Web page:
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On 3 July 2000, the Commonwealth Government launched the Family Assistance Office (FAO) to provide integrated payments, services and assistance to Australian families. The FAO offers families more choice by enabling them to deal with a single agency and one set of rules in over 560 locations around Australia. A Family Assistance Office has been set up in all Centrelink Customer Service Centres, Medicare Offices and Australian Tax Office (ATO) access offices and enquiry sites to deliver the Government's payments for families.
7.23 RECIPIENTS OF FAMILY TAX BENEFIT AND RELATED PAYMENTS(a)
Child Support Scheme
The Child Support Scheme is a joint FaCS and Attorney-General's Department scheme, administered by the Child Support Agency (CSA).
The Child Support Scheme aims to improve financial support for children of separated parents by obtaining contributions from paying parents for the support of their children, in accordance with their capacity to pay. People may choose to collect child support privately, or have it collected by the CSA. Parents are required to take reasonable steps to obtain child support if they wish to receive Family Tax Benefit Part A at more than the basic rate.
In 2000-01, the total amount of child support transferred between parents was $1,400m, which benefited over one million children.
Maternity Allowance is a one-off lump sum amount paid at around the time of the birth of a child to help meet the costs associated with the birth. To qualify for Maternity Allowance, a woman must be eligible for Family Tax Benefit Part A within thirteen weeks of the child being born. In the case of adopted children, claimants must be eligible for Family Tax Benefit Part A within thirteen weeks of the child being entrusted into their care, and the child must be under 26 weeks old at the date of the placement.
From 1 July 2001, the rate of Maternity Allowance was $780.00. In the case of multiple births, Maternity Allowance is paid for each child.
Table 7.23 shows the number of recipients of Maternity Allowance at any time in 2000-01 and the number of children involved.
Maternity Immunisation Allowance
Maternity Immunisation Allowance is a one-off lump sum paid for children who have been fully immunised before their second birthday. A child can be exempt from the immunisation requirements for medical reasons, or if a parent or guardian conscientiously objects. Claimants must have been paid Maternity Allowance for the child or be eligible for Family Tax Benefit Part A when the child meets the immunisation or exemption requirements. From 1 July 2001, the rate of Maternity Immunisation Allowance was $208.00.
Table 7.23 shows the number of recipients of Maternity Immunisation Allowance at any time in 2000-01 and the number of children involved.
Child Care Benefit
Child Care Benefit (CCB) helps families with the cost of child care by subsidising the cost of child care across a range of income levels, with financial assistance proportionately higher for lower income families.
Eligible families using approved child care services can choose how to receive their CCB. Families can have the benefit paid directly to the child care service to reduce their ongoing fees. Alternatively, they can receive the benefit as a lump sum refund at the end of the financial year. Families using registered carers (i.e informal care provided by a friend or neighbour), rather than formal care in an approved service, are eligible for the minimum rate of CCB. This is paid for up to 50 hours per week of work-related child care.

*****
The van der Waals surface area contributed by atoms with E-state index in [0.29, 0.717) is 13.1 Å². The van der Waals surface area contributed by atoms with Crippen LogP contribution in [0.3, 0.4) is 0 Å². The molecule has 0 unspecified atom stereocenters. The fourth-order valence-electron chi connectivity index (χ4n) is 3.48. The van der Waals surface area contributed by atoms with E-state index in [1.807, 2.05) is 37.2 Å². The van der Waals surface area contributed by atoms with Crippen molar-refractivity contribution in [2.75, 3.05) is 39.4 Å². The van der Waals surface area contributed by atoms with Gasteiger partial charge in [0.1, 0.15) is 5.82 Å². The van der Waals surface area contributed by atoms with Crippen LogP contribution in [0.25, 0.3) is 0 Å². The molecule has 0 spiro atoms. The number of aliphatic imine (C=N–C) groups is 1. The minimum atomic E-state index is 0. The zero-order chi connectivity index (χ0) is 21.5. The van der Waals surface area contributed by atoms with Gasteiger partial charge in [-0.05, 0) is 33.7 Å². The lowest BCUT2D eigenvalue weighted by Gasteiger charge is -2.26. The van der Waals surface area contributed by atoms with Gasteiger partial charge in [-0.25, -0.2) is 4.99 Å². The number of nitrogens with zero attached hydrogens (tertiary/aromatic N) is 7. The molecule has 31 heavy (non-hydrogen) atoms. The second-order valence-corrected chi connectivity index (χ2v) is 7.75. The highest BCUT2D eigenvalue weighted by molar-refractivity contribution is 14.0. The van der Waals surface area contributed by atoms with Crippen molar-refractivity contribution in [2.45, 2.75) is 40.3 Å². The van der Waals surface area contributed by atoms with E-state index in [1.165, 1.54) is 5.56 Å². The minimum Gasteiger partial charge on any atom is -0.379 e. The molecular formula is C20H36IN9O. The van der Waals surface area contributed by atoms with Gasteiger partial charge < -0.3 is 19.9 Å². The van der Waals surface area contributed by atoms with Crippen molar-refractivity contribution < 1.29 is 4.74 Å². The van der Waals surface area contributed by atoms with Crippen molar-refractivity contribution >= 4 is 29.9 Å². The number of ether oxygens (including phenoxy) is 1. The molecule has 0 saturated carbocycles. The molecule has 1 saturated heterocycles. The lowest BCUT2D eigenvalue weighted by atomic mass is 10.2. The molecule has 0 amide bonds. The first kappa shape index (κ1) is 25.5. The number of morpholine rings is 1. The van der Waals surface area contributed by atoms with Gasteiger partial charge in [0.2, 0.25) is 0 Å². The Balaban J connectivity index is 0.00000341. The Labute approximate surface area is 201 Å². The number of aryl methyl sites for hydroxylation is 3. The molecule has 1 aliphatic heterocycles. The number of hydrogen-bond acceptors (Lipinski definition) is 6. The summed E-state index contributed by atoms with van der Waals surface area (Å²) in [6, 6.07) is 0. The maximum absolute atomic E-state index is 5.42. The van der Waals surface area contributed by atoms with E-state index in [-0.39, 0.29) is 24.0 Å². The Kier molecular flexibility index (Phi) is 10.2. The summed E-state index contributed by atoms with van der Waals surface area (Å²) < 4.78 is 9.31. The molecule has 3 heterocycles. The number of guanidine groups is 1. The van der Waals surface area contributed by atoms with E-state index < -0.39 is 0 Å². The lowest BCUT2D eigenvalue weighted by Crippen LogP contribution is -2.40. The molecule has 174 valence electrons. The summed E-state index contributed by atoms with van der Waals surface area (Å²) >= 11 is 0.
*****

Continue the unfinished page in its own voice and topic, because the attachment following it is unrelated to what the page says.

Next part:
Double Orphan Pension
The Double Orphan Pension (DOP) is a non-means-tested payment for children whose parents or adoptive parents are both deceased. It is also payable where at least one parent is deceased and the child cannot have contact with the other parent (e.g. because that parent is a long term prisoner or their whereabouts are unknown). The payment can also be made to refugee children under certain circumstances.
From 1 July 2001, the rate of Double Orphan Pension was $41.10 per fortnight.
Table 7.23 shows the number of recipients of Double Orphan Pension at 30 June 2001 and the number of children involved.
The Parenting Payment was introduced in March 1998, incorporating the previous Sole Parent Pension and Parenting Allowance. It provides income support to people who are the primary carer of a dependent child. The payment has two streams:
To qualify for the Parenting Payment, a person must:
Pensioner Education Supplement
The Pensioner Education Supplement (PES) aims to assist pensioners with the costs associated with study. It is available to both full-time students and those approved to undertake at least 25% of a full-time study load. PES is a non-taxable, non-income and assets-tested payment of $62.40 or $31.20 per fortnight (depending on study load or payment type), available to certain FaCS and Department of Veterans' Affairs (DVA) pensioners who undertake study. At 30 June 2001, there were 45,478 pensioners receiving PES.
Education Entry Payment
Customers who receive PES are eligible for a once a year Education Entry Payment (EdEP) of $208.00. This is an additional amount to help with the cost of study. Certain other income support recipients undertaking approved study, who are not eligible for PES, may be eligible for an EdEP. A total of 78,226 customers received an EdEP during 2000-01.